Kant’s relationship with Moses Mendelssohn should have proved his theory wrong. Mendelssohn and Kant were colleagues, and Kant held their philosophical writings in high regard. Mendelssohn’s essay “On Evidence in the Metaphysical Sciences” won first prize in a competition in which he and Kant entered. Immanuel Kant’s essay came in second.

Kant is not the only one who uses the Jew to establish a contrast: using the Jewish question is a way of talking about one’s identity. To defend his critique of liberalism, Karl Marx explained that “Christians have become Jews” by adopting lives of practical necessity and self-interest. Marx’s response was to push for the emancipation of humanity from Judaism. As someone born Jewish, did Marx hate himself or was he just writing ironically? At this point, it doesn’t really matter. After he wrote his essay, “On the Jewish Question,” any future Marxist economic vision would caricature Jews and Judaism, and any Marxist utopia would have to go through a revolution against the Jews.

The most revealing study of the Jewish question, because it so honestly shows the structural nature of anti-Semitism’s relationship to national identity, is Jean-Paul Sartre’s study of the origins of hatred. His analysis, as is modern fashion, begins with the Jew. Sartre argues that hating the Jew is how citizens assert themselves. The only true claim Sartre makes regarding the Jews in his Reflections on the Jewish question is, “If the Jew did not exist, the anti-Semite would invent it.”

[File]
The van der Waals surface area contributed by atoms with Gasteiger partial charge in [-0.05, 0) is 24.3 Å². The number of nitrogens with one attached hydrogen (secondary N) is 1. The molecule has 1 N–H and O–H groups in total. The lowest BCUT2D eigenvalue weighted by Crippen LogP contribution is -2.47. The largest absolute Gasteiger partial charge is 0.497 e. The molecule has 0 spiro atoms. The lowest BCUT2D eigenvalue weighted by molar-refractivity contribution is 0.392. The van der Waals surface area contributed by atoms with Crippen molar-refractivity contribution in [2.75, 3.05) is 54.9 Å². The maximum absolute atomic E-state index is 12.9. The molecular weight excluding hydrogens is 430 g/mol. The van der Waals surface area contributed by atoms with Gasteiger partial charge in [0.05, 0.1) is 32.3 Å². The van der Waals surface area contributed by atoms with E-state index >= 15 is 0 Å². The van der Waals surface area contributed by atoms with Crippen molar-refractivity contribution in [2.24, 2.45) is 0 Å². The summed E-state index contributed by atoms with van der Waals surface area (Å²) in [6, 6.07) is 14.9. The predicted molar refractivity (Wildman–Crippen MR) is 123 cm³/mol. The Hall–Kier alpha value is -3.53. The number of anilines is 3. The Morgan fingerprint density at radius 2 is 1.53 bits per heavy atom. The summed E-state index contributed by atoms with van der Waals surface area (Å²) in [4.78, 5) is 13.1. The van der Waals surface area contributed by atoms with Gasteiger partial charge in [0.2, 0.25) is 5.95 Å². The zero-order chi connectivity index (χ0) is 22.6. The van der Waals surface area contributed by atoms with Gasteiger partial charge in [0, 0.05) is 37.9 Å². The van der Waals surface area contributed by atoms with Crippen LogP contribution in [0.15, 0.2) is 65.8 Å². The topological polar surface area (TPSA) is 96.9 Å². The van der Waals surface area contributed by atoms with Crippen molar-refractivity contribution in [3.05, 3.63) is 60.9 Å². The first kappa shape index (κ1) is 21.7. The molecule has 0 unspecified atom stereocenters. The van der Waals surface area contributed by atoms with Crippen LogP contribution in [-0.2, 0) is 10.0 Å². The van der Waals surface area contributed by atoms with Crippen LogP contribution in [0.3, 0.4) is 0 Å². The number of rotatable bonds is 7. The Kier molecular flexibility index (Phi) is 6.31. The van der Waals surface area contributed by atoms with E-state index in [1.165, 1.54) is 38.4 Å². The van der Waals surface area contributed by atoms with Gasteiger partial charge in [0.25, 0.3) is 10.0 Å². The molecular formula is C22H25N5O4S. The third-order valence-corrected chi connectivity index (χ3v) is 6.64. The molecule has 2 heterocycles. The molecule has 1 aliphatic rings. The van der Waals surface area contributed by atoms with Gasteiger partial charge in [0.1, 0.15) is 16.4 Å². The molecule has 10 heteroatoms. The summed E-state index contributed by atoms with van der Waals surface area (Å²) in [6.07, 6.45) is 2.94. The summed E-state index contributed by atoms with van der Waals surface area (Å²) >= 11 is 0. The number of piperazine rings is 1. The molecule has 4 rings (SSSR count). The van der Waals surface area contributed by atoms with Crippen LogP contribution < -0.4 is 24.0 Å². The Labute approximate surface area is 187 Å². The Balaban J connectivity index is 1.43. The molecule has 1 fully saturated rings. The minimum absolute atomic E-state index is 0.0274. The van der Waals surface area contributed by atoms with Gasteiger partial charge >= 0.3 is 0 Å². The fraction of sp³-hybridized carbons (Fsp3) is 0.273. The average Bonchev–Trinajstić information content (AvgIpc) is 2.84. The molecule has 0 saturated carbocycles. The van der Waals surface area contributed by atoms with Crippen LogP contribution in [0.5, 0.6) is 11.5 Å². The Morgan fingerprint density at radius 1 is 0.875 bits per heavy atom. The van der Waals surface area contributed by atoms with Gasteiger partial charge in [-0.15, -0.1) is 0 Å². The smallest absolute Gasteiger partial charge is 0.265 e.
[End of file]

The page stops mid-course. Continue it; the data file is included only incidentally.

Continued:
More than eighty years after The Night of Broken Glass, with Biden’s nominee unable to get her confirmation hearing, it is time we recognized how the Jewish question and the question of national identity are linked in mutually destructive ways. It is possible for a country to determine what it wants to be without also wondering how Jews can fit into that image.

As a Jew in America, I see no reason to consider the question of what society should do with me. I also refuse to allow others to classify me as part of a race, ethnicity, religion or nation. These categories create distinctions that are imposed on Jews rather than seeking to understand or know any individual Jew. This is especially true when your purpose is not for my good but for society’s self-definition. More importantly, I refuse to accept that the question of my existence as a Jew should depend on what I (or my people) have done for the world.

I am more than my Jewish genes or Jewish blood, although Jewish blood runs through my veins. I am much more than my history, although the past of my people lives with me every day. Anti-Semitism will not define me and it should not be part of the country’s political struggle for its own identity.

There is no doubt that I am Jewish. In the words of the biblical patriarchs and prophets: Behold, here I am!

The writer is director of the Center for Ethics and International Leadership at the MirYam Institute at Emory University, editorial contributor to the Miryam Institute, and head of the International Chair in Bioethics Unit at Emory University.